The Journal Gazette
 
 
Wednesday, November 24, 2021 1:00 am

Armed and dangerous

Lack of training factor in too many firearm deaths

Carl L. Peters

I'm 66 years old and was a hunter of squirrels, deer and grouse in Wisconsin. I took a National Rifle Association hunter safety class in eighth grade so I could go hunting with my buddies. I'm familiar with hunting situations and the use of firearms.

Whenever I went into the woods with a loaded gun, I expected and in fact hoped to shoot whatever I hunted. If I did it well, then I'd bring something home for dinner. I learned to identify my target and make a shot that killed cleanly and quickly so the animal didn't suffer.

I was thankful for what I brought home and used as much of it as possible. I never considered hunting a “sport” but rather a connection to the life cycle that had provided food up until the modern age. Hunting isn't for everyone, but it was for me in that time and place.

A loaded firearm carries with it a great responsibility. A responsibility to use it safely. To prevent injury to the user or others. To identify a target and know what's behind that target. In other words – to know how to use it.

If the firearm is being used for personal protection, as in the case of law enforcement, the user knows their target will probably be another human being. When that is the case, a great deal of time and training is invested in that person to educate them in solutions that will make firing the weapon a last resort and not the first in a confrontational situation. This is to try to ensure the person who is armed and the other person involved can both live to see another day.

When untrained civilians walk into protest situations brandishing a loaded weapon, do they actually understand what they're doing? I don't think so. Are they there to protect me? If so, I don't feel protected. I feel threatened. Are they there to protect property? At what cost? Do they plan on being the judge, jury and executioner in a split second?

This is what Kyle Rittenhouse chose, consciously or unconsciously, when he decided to interact with people in a highly charged situation. Some walked away; some confronted him verbally and chased him, even though some didn't even have a weapon. After he shot someone, they tried to hit him when he tripped and fell running down the street.

So is Rittenhouse a protector or a perpetrator?

What was his trained response in each of these situations? He didn't have any training, so his response was to shoot. Did he fear for his life? Most definitely.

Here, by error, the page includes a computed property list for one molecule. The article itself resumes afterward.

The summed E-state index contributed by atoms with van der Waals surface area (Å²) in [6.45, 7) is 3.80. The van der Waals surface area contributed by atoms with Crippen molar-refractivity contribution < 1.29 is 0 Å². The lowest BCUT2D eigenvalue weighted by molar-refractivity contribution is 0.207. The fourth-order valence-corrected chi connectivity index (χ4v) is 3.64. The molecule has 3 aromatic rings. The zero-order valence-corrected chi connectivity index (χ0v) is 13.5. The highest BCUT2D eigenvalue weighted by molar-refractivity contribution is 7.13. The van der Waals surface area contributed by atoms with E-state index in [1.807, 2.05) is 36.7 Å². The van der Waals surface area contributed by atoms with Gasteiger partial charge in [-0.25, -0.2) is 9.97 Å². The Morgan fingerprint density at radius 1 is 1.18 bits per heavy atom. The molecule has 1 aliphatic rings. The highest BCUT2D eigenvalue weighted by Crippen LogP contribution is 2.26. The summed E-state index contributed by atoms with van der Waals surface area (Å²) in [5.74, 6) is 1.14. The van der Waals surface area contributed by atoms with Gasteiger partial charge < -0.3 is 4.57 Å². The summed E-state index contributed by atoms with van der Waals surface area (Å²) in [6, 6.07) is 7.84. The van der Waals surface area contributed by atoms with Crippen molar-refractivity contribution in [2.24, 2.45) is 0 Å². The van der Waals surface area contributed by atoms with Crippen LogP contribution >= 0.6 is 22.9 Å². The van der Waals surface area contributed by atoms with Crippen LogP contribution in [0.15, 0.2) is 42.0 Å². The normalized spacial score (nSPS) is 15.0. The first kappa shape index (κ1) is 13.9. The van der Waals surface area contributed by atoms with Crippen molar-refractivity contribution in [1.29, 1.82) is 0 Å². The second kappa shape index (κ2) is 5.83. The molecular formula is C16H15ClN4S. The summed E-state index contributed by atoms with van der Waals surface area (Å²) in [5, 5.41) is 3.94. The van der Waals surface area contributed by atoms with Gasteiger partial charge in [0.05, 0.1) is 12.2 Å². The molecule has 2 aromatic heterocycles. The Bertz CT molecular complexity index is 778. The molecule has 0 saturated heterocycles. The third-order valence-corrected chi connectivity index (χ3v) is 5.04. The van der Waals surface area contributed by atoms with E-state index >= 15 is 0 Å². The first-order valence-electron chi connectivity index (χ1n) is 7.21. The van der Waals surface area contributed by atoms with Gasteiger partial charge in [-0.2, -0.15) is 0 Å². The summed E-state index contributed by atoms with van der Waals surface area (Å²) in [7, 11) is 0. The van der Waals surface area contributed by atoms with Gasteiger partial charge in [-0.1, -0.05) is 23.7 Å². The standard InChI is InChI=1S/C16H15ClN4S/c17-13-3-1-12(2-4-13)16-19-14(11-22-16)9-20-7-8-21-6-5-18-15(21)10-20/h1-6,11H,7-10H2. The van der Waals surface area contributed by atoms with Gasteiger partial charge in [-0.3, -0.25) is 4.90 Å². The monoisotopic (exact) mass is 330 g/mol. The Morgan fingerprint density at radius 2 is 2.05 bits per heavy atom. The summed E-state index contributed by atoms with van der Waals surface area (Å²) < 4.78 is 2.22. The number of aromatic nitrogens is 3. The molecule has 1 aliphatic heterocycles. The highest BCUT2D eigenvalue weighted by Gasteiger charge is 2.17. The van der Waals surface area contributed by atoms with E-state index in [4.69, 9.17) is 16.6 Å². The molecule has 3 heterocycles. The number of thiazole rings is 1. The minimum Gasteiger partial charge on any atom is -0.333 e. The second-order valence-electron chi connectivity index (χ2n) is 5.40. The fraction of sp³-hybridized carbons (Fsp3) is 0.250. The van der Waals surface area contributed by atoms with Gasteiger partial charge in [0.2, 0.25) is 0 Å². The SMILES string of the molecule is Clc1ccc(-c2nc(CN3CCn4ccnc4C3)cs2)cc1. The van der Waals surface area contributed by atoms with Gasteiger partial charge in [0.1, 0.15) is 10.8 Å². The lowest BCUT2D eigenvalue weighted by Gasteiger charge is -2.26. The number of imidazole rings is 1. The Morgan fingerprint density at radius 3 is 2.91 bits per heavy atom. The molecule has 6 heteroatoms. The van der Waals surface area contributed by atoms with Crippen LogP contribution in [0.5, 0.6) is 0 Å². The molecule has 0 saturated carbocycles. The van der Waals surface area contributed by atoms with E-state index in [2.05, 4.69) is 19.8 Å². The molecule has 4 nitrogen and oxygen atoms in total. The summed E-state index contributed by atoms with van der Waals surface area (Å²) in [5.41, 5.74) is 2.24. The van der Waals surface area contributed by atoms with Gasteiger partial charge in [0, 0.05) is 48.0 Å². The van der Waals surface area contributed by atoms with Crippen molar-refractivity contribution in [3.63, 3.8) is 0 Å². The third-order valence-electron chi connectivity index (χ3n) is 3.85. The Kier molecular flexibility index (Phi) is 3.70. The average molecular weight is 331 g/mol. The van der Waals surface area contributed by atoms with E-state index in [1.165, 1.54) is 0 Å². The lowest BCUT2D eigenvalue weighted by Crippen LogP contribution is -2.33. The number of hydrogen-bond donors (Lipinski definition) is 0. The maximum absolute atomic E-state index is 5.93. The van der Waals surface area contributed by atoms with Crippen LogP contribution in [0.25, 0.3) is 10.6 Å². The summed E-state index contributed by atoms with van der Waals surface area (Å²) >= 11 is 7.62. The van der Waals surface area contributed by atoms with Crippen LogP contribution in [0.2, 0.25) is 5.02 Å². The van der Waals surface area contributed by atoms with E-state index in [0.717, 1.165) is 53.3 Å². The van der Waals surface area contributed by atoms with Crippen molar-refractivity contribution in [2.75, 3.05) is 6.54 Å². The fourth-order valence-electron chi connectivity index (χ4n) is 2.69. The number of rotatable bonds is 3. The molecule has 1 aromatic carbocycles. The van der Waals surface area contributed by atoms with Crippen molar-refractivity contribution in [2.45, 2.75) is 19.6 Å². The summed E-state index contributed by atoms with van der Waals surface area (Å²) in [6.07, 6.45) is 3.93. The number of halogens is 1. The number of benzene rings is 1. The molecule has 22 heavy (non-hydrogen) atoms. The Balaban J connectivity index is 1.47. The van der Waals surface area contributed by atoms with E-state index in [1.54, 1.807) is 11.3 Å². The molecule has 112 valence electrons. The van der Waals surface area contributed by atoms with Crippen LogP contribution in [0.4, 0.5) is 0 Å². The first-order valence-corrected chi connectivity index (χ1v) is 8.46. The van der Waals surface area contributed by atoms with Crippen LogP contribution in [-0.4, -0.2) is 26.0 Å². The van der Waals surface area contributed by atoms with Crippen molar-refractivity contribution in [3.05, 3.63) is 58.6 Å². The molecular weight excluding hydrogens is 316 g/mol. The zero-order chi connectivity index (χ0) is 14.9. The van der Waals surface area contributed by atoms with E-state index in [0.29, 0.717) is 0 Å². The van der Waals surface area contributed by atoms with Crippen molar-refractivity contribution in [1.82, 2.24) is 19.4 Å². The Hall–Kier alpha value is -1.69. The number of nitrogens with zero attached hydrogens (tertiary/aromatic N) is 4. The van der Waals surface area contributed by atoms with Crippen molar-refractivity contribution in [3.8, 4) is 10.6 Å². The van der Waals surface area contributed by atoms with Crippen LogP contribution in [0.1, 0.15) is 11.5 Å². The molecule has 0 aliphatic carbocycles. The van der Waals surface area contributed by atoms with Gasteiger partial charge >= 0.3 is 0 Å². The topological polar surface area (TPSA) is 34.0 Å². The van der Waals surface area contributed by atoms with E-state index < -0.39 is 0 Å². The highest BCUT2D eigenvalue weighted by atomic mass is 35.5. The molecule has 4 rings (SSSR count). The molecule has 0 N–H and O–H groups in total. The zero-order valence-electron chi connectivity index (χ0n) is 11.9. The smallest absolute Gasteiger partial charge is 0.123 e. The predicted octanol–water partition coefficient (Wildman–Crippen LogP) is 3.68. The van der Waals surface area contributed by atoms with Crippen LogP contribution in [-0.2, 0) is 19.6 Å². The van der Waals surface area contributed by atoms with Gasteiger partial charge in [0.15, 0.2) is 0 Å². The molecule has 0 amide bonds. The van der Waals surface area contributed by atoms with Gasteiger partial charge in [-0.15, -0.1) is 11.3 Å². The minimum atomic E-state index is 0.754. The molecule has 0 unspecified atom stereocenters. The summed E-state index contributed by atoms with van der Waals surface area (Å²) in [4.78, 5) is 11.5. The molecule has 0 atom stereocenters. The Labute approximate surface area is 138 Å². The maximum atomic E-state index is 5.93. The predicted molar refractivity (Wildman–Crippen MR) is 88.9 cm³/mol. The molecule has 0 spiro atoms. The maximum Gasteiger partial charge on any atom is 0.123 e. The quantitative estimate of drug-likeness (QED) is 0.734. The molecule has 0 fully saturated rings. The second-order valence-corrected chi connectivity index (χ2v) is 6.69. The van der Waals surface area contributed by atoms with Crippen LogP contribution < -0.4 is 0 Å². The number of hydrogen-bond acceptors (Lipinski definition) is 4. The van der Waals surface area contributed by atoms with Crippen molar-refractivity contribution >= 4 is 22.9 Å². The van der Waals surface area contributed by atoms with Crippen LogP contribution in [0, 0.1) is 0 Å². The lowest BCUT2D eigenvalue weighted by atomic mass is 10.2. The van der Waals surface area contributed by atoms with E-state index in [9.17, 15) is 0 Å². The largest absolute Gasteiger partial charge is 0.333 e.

His preconceived notion of going to Kenosha to protect property was falling apart with the reality unfolding on the ground. Naive and untrained, he couldn't understand why people were confronting him because he was carrying a firearm. He couldn't understand why he was perceived as a threat. He couldn't understand why people who didn't even carry a weapon would be bold enough to confront him.

In other words, he was in over his head while carrying a lethal weapon.

I'd say that of the many appalling events that occurred in the Rittenhouse case, the footage of a police officer in an armored personnel carrier thanking armed civilians for being there was definitely disturbing. Why the police would even want them out on the street is beyond me. They're untrained, they're armed, and their motives and identities are unknown. As a police officer, how would I know I wouldn't be the one to get shot when they end up in a confrontation they couldn't handle?

Years ago, I remember asking a fellow I worked with if he'd like to go out grouse hunting. He was a first rate hunter and guide. He was kind of reluctant, though I didn't know why at the time, but agreed after a few invitations.

I suggested my hunting grounds, he suggested another, and we settled on his. When I got to his house, I pulled my 12-gauge shotgun out of my car to transfer it into his vehicle when he asked, “Is it unloaded?” I assured him it was, and pulled it out of the case and opened the breach for inspection. No problem.

When we got to the hunting grounds, we both loaded our shotguns. But before we headed out, he wanted to make sure we were on the same page and said, “Just a couple things before we go: I got peppered with buckshot last year by a couple of yahoos when I took them out pheasant hunting. I don't want it to happen again. If your gun barrel passes through any area of my body, we're done. If you shoot at something I think is too close to me, we're done. If I feel unsafe because of something you're doing, we're done. Are you OK with that?”

“Of course,” I replied. I needed the same from him.

I don't like armed civilians at protests. I don't know whether I can trust their judgment in the situation or their ability to handle firearms. In my opinion, armed civilians at a protest should be escorted to a location where they can't hurt themselves or somebody else.

I also don't like heavily armed police response to civil protest by unarmed civilians. I think it's over the top.

In my boyhood days, I had a BB gun. I envisioned myself as a great hunter, or maybe a cowboy like I saw on television, and would plink tin cans off a fence but longed for bigger game.

One day, I lay waiting on the ground when a robin landed. Taking aim and sighting, I squeezed the trigger and the robin fell. I walked up to it and knelt down. The bird was dead.

That's when I realized my fantasy had real consequences. What had begun as a game ended in death. It wasn't like TV or the movies at all.

Buildings can be rebuilt and cars can be repaired or replaced. Streets can be closed. But when a person is shot and killed, that life is over.

Does anyone really believe armed and untrained civilians should be present in protest situations? I certainly don't.

 

Carl L. Peters is a Fort Wayne resident.


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